What going on Undercover Boss revealed for DHL Express UK CEO
DHL Express UK’s Chief Executive Officer Phil Couchman (pictured, right) was able to make significant changes to the business after taking part in groundbreaking TV programme Undercover Boss.
The discovery of a “disconnect” between the call centre and some of the company’s depots or ‘service centres’ lead the Australian – who has been with DHL for 30 years in locations around the world – to set up an operations desk in the call centre, staffed by people from the service centres.
“I plugged that gap” said Couchman, “and it has worked very successfully. I would recommend it to anybody.”
Undercover Boss UK involves the chiefs of some of the biggest companies in the world going undercover as regular staff members to see how their firms really work and how they can be improved.
Couchman, whose 18,000 employee-strong UK company is an arm of the €50 billion plus turnover global giant Deutsche Post, learnt a number of things from the experience. He came across pay discrepancies across the organisation’s locations, saw first-hand the strenuousness of heavy lifting in depots, employees kept on casual contracts and drivers in rural locations struggling without satellite navigation devices.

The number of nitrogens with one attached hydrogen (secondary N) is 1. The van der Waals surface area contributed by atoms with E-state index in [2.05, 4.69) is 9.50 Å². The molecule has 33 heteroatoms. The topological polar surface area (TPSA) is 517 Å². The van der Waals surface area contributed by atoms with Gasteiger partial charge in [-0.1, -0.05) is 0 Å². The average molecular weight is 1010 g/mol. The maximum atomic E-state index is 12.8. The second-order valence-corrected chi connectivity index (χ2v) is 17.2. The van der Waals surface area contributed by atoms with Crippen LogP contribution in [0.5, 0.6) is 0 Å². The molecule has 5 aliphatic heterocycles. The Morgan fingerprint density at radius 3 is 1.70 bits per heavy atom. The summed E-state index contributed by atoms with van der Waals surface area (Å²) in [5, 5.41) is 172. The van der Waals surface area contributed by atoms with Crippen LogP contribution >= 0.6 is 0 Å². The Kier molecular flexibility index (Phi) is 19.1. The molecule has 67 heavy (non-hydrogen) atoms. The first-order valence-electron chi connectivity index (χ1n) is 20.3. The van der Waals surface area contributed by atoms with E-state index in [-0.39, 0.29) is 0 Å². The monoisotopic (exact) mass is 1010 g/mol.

A valuable lesson
Couchman said he made moves to rectify the issues he found but, more than that, his time on the show proved the need to be close to employees.
“There is no silver bullet,” he said, “but you have to structure your organisation so that you and managers throughout have good communication and an open, fair, free dialogue with people.
“Not everybody does it that way and some of our competitors have a particularly hierarchical way of doing things. It is all done by absolute adherence to rules and regulations and processes, which is fine, you have to have them but you must be careful not to stifle creativity.
“Being on the show prodded my professional conscience.Although we encourage open dialogue and open office door – and I don’t like hierarchies anyway – there is always that some barrier no matter how hard you try and you won’t see beyond it unless you are truly one of them, if I can put it that way.
“I learnt that the more you can talk to people the more enthusiastic they are about the business and the more ideas they have got for DHL – little things – to make it better.”
As a CEO with 33-years experience in express delivery, Couchman is well positioned to pass comment on the current state of the industry and offer his insight into what lies ahead.
Online retailing, said the CEO, has had a tremendous impact, with sectors such as sports apparel, merchandising and everything from fashion to bicycle parts carrying out almost their entire sales volume online and pushing a lot of work through DHL’s network.